There is one thing for certain on any livestock farm…manure. And if you have kids, they will always get it on themselves. Heck, I cannot do chores without getting cow poop all over me. Cows eat around 100 pounds of feed each day and will poop about the same amount. Now times that by 100 and you can get a sense of how much poop is produced on our farm each day. “YUCK!” you might say but to us it is part of a wonderful cycle where the cows feed the soil and it in turn feeds the cows.
Even though manure is sometimes stinky and gross, it is actually very valuable to our soil. Here is where Tim writes why it is important:
Manure is very important on our farm for producing feed for our cows. The soil and plants on our farm depend on nutrients being added back to the soil after crops are harvested off to grow the next crop. Keeping the correct levels of nutrients in the soil promotes health of our pastures and crop fields which in turn keeps our cattle healthy.
As a mom, manure stains are the worst kind. If left untreated, they leave a yellow stain that is hard to get out. We have separate “barn” clothes and nice clothes in our house for this exact reason. It is not like I can stop doing chores to go blot out a manure stain. They are just going to happen.
But when that inevitable stain does happen on “nice”clothes, I have an arsenal of defense products. I usually make my own cleaning products, but I mainly leave clothes detergent up to the professionals. My first step is soaking the clothes in a mixture of warm water and washing soda. If the stain is really tough, I will squirt some Dr. Bronner Sal Suds on it. Then I wash the clothes in warm water with Melaleuca or Seventh Generation detergent. But my best solution is drying the clothes out on the line.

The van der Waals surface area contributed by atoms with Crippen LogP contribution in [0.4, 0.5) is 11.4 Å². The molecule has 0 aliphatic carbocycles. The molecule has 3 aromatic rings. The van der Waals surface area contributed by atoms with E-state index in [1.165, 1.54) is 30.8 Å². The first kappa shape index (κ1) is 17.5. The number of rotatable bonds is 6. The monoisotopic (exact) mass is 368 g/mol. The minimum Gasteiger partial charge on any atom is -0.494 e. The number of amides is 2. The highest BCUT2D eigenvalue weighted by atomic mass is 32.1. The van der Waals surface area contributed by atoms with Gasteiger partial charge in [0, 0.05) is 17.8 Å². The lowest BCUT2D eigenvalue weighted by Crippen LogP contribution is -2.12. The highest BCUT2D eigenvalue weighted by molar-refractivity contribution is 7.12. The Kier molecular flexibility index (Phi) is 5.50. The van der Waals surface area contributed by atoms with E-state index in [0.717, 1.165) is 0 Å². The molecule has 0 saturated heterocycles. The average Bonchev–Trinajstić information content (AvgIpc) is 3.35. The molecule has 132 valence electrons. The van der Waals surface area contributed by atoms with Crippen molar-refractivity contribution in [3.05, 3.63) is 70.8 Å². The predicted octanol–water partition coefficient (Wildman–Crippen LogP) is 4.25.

Our socks always get gray and dirty looking. For them I will soak overnight in a mixture of water, washing soda, vinegar and lemon juice. I will then wash as normal and hang outside to dry.
The other day, the boys were playing behind the barn while I was doing heifer chores. Jonnie some how tripped into a big muddy puddle face first. He was covered head to toe with mud. All he could say was “dirty” in his tiny little voice. I rushed him up to the house and striped him from head to toe. Then I soaked him in the bath tub. He was so muddy, he even had mud in his diaper.
Like every household, it seems like washing cloths is never ending at my house. I really wish someone would hurry up and invent a machine that would: pick up clothes, sort, wash, dry, fold and put away. They would make millions!
Zweber Farms is a 4th generation family operated organic dairy. We are proud Organic Valley farmer members and sell our milk under that label. We also specialize in sustainably raised beef, pork and chicken and sell it directly to customers in Minnesota.Visit our website to learn more, www.zweberfarms.com
Ha! I am so with you. If you find that machine that does it all for you please send one west to me. I’m off to the laundry room…to attack not manure (this time) and instead grass and mud stains from our son’s football game tonight.
Oxyclean! Just add to your detergent and let it soak for about half an hour before starting the cycle and voila. Wonderful stuff for organic stains.
So that is how my mom did it (clean our clothes;) !
We only had two cows, two horses, several sheep, dogs,cats, and rabbits, so not the poop level 100 cows produce … but we did get dirty . All I remember was being hosed off in yard at times…
The hose in the milk house is a life saver!!